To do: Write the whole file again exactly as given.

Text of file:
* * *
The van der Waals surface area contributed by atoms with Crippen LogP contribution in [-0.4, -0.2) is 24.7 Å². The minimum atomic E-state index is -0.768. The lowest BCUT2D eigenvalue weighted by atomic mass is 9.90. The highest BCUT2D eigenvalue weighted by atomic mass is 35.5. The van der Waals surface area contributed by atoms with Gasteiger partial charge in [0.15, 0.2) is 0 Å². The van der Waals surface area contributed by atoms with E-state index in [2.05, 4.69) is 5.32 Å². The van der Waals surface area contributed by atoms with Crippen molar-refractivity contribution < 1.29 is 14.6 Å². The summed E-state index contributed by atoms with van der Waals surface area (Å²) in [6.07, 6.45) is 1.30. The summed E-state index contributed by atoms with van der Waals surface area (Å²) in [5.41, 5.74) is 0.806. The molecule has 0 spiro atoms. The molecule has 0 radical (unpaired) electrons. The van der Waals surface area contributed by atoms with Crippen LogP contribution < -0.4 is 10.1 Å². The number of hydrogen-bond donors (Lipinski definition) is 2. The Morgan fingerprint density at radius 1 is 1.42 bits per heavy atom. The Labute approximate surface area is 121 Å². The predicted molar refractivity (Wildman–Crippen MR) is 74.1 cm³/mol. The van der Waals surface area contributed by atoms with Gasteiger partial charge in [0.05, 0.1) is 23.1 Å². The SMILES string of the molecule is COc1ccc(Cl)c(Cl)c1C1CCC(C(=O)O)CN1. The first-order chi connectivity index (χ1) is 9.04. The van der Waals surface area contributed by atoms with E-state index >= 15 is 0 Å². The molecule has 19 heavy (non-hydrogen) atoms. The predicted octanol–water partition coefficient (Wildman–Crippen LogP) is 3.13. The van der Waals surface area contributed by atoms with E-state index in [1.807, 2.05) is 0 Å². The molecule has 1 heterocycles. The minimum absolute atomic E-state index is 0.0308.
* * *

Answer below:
The van der Waals surface area contributed by atoms with Crippen LogP contribution in [-0.4, -0.2) is 24.7 Å². The minimum atomic E-state index is -0.768. The lowest BCUT2D eigenvalue weighted by atomic mass is 9.90. The highest BCUT2D eigenvalue weighted by atomic mass is 35.5. The van der Waals surface area contributed by atoms with Gasteiger partial charge in [0.15, 0.2) is 0 Å². The van der Waals surface area contributed by atoms with E-state index in [2.05, 4.69) is 5.32 Å². The van der Waals surface area contributed by atoms with Crippen molar-refractivity contribution < 1.29 is 14.6 Å². The summed E-state index contributed by atoms with van der Waals surface area (Å²) in [6.07, 6.45) is 1.30. The summed E-state index contributed by atoms with van der Waals surface area (Å²) in [5.41, 5.74) is 0.806. The molecule has 0 spiro atoms. The molecule has 0 radical (unpaired) electrons. The van der Waals surface area contributed by atoms with Crippen LogP contribution < -0.4 is 10.1 Å². The number of hydrogen-bond donors (Lipinski definition) is 2. The Morgan fingerprint density at radius 1 is 1.42 bits per heavy atom. The Labute approximate surface area is 121 Å². The predicted molar refractivity (Wildman–Crippen MR) is 74.1 cm³/mol. The van der Waals surface area contributed by atoms with Gasteiger partial charge in [0.05, 0.1) is 23.1 Å². The SMILES string of the molecule is COc1ccc(Cl)c(Cl)c1C1CCC(C(=O)O)CN1. The first-order chi connectivity index (χ1) is 9.04. The van der Waals surface area contributed by atoms with E-state index >= 15 is 0 Å². The molecule has 19 heavy (non-hydrogen) atoms. The predicted octanol–water partition coefficient (Wildman–Crippen LogP) is 3.13. The van der Waals surface area contributed by atoms with E-state index in [1.807, 2.05) is 0 Å². The molecule has 1 heterocycles. The minimum absolute atomic E-state index is 0.0308.